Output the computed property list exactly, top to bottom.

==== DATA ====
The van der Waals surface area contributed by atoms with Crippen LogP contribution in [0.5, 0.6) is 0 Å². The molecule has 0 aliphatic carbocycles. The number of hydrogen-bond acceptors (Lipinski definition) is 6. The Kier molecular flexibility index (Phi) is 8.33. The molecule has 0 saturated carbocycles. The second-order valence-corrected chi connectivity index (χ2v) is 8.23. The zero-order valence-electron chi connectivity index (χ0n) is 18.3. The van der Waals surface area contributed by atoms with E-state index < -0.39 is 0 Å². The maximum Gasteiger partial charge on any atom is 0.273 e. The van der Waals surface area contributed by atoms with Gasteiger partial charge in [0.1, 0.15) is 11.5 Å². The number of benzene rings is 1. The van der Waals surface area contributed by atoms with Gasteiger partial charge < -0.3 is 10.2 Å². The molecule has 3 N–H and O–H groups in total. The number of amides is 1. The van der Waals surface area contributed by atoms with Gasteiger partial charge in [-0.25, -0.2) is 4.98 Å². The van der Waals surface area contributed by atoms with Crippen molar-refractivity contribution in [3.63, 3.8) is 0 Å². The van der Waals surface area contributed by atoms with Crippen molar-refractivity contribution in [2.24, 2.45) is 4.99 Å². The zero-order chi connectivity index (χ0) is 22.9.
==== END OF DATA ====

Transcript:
The van der Waals surface area contributed by atoms with Crippen LogP contribution in [0.5, 0.6) is 0 Å². The molecule has 0 aliphatic carbocycles. The number of hydrogen-bond acceptors (Lipinski definition) is 6. The Kier molecular flexibility index (Phi) is 8.33. The molecule has 0 saturated carbocycles. The second-order valence-corrected chi connectivity index (χ2v) is 8.23. The zero-order valence-electron chi connectivity index (χ0n) is 18.3. The van der Waals surface area contributed by atoms with E-state index < -0.39 is 0 Å². The maximum Gasteiger partial charge on any atom is 0.273 e. The van der Waals surface area contributed by atoms with Gasteiger partial charge in [0.1, 0.15) is 11.5 Å². The number of benzene rings is 1. The van der Waals surface area contributed by atoms with Gasteiger partial charge < -0.3 is 10.2 Å². The molecule has 3 N–H and O–H groups in total. The number of amides is 1. The van der Waals surface area contributed by atoms with Gasteiger partial charge in [-0.25, -0.2) is 4.98 Å². The van der Waals surface area contributed by atoms with Crippen molar-refractivity contribution in [3.63, 3.8) is 0 Å². The van der Waals surface area contributed by atoms with Crippen molar-refractivity contribution in [2.24, 2.45) is 4.99 Å². The zero-order chi connectivity index (χ0) is 22.9.